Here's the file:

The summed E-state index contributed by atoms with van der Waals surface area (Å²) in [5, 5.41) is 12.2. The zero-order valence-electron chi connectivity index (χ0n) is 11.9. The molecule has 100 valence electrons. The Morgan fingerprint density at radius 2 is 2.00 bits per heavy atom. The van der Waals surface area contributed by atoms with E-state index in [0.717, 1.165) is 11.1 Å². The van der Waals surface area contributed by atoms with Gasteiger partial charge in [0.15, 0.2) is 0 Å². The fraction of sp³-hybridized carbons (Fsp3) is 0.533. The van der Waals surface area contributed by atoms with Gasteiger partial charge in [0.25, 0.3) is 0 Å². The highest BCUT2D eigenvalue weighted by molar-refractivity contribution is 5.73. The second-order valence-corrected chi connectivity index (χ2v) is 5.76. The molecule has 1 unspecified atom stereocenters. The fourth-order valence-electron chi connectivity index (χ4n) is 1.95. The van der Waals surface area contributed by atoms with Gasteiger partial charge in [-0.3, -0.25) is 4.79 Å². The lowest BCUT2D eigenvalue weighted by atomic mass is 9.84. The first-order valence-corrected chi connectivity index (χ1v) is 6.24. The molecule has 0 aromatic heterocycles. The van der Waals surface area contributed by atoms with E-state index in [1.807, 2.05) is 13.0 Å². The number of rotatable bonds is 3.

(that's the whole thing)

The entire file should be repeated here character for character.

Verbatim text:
The summed E-state index contributed by atoms with van der Waals surface area (Å²) in [5, 5.41) is 12.2. The zero-order valence-electron chi connectivity index (χ0n) is 11.9. The molecule has 100 valence electrons. The Morgan fingerprint density at radius 2 is 2.00 bits per heavy atom. The van der Waals surface area contributed by atoms with E-state index in [0.717, 1.165) is 11.1 Å². The van der Waals surface area contributed by atoms with Gasteiger partial charge in [0.15, 0.2) is 0 Å². The fraction of sp³-hybridized carbons (Fsp3) is 0.533. The van der Waals surface area contributed by atoms with Gasteiger partial charge in [0.25, 0.3) is 0 Å². The highest BCUT2D eigenvalue weighted by molar-refractivity contribution is 5.73. The second-order valence-corrected chi connectivity index (χ2v) is 5.76. The molecule has 1 unspecified atom stereocenters. The fourth-order valence-electron chi connectivity index (χ4n) is 1.95. The van der Waals surface area contributed by atoms with Gasteiger partial charge in [-0.3, -0.25) is 4.79 Å². The lowest BCUT2D eigenvalue weighted by atomic mass is 9.84. The first-order valence-corrected chi connectivity index (χ1v) is 6.24. The molecule has 0 aromatic heterocycles. The van der Waals surface area contributed by atoms with E-state index in [1.807, 2.05) is 13.0 Å². The number of rotatable bonds is 3.